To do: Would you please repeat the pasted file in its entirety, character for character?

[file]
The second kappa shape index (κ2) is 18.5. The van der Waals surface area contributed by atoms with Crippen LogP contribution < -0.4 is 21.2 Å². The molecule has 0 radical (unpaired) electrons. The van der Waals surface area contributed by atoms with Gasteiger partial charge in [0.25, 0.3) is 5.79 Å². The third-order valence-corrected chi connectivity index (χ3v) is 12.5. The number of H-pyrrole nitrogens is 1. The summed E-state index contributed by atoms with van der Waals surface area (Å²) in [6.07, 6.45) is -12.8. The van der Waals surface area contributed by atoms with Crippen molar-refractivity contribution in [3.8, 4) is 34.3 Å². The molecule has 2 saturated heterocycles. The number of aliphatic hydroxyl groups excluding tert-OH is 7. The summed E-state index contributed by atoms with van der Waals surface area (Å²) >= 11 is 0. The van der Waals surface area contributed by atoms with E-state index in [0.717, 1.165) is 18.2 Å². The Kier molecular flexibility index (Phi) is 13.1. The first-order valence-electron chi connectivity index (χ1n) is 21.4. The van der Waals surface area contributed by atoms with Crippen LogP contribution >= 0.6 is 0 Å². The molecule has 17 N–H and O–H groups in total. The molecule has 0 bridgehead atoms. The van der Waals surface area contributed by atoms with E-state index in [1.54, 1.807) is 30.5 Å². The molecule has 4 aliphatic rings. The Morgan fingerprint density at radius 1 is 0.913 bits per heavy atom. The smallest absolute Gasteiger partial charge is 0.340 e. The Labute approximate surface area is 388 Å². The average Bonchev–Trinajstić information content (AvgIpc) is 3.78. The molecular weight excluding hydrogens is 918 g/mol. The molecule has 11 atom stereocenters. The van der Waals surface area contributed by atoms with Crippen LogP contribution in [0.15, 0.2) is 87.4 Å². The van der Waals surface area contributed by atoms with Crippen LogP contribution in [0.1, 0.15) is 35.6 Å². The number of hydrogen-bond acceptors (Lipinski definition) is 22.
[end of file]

The second kappa shape index (κ2) is 18.5. The van der Waals surface area contributed by atoms with Crippen LogP contribution < -0.4 is 21.2 Å². The molecule has 0 radical (unpaired) electrons. The van der Waals surface area contributed by atoms with Gasteiger partial charge in [0.25, 0.3) is 5.79 Å². The third-order valence-corrected chi connectivity index (χ3v) is 12.5. The number of H-pyrrole nitrogens is 1. The summed E-state index contributed by atoms with van der Waals surface area (Å²) in [6.07, 6.45) is -12.8. The van der Waals surface area contributed by atoms with Crippen molar-refractivity contribution in [3.8, 4) is 34.3 Å². The molecule has 2 saturated heterocycles. The number of aliphatic hydroxyl groups excluding tert-OH is 7. The summed E-state index contributed by atoms with van der Waals surface area (Å²) >= 11 is 0. The van der Waals surface area contributed by atoms with E-state index in [0.717, 1.165) is 18.2 Å². The Kier molecular flexibility index (Phi) is 13.1. The first-order valence-electron chi connectivity index (χ1n) is 21.4. The van der Waals surface area contributed by atoms with Crippen LogP contribution >= 0.6 is 0 Å². The molecule has 17 N–H and O–H groups in total. The molecule has 0 bridgehead atoms. The van der Waals surface area contributed by atoms with E-state index in [1.54, 1.807) is 30.5 Å². The molecule has 4 aliphatic rings. The Morgan fingerprint density at radius 1 is 0.913 bits per heavy atom. The smallest absolute Gasteiger partial charge is 0.340 e. The Labute approximate surface area is 388 Å². The average Bonchev–Trinajstić information content (AvgIpc) is 3.78. The molecular weight excluding hydrogens is 918 g/mol. The molecule has 11 atom stereocenters. The van der Waals surface area contributed by atoms with Crippen LogP contribution in [0.15, 0.2) is 87.4 Å². The van der Waals surface area contributed by atoms with Crippen LogP contribution in [0.1, 0.15) is 35.6 Å². The number of hydrogen-bond acceptors (Lipinski definition) is 22.